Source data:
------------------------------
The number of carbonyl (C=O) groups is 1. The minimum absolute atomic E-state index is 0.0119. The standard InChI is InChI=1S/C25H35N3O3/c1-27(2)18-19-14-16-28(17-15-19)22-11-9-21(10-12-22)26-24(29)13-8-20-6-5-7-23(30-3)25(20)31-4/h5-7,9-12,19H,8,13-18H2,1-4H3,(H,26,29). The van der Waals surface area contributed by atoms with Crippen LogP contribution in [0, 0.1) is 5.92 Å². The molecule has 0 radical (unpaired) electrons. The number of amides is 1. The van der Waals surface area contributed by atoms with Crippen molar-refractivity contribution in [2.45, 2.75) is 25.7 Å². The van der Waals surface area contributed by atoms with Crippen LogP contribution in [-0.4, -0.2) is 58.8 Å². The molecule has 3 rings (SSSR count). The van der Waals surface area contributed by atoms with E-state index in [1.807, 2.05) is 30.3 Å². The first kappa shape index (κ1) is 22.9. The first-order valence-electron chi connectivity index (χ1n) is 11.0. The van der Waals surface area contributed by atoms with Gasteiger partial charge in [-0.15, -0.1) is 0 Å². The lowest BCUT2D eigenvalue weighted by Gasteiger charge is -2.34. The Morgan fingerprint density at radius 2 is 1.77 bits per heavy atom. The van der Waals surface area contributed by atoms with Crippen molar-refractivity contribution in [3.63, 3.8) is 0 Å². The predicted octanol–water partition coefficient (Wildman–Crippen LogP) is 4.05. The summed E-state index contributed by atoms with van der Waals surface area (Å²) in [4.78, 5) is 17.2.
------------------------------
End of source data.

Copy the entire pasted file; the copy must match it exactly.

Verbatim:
The number of carbonyl (C=O) groups is 1. The minimum absolute atomic E-state index is 0.0119. The standard InChI is InChI=1S/C25H35N3O3/c1-27(2)18-19-14-16-28(17-15-19)22-11-9-21(10-12-22)26-24(29)13-8-20-6-5-7-23(30-3)25(20)31-4/h5-7,9-12,19H,8,13-18H2,1-4H3,(H,26,29). The van der Waals surface area contributed by atoms with Crippen LogP contribution in [0, 0.1) is 5.92 Å². The molecule has 0 radical (unpaired) electrons. The number of amides is 1. The van der Waals surface area contributed by atoms with Crippen molar-refractivity contribution in [2.45, 2.75) is 25.7 Å². The van der Waals surface area contributed by atoms with Crippen LogP contribution in [-0.4, -0.2) is 58.8 Å². The molecule has 3 rings (SSSR count). The van der Waals surface area contributed by atoms with E-state index in [1.807, 2.05) is 30.3 Å². The first kappa shape index (κ1) is 22.9. The first-order valence-electron chi connectivity index (χ1n) is 11.0. The van der Waals surface area contributed by atoms with Gasteiger partial charge in [-0.15, -0.1) is 0 Å². The lowest BCUT2D eigenvalue weighted by Gasteiger charge is -2.34. The Morgan fingerprint density at radius 2 is 1.77 bits per heavy atom. The van der Waals surface area contributed by atoms with Crippen molar-refractivity contribution in [3.63, 3.8) is 0 Å². The predicted octanol–water partition coefficient (Wildman–Crippen LogP) is 4.05. The summed E-state index contributed by atoms with van der Waals surface area (Å²) in [4.78, 5) is 17.2.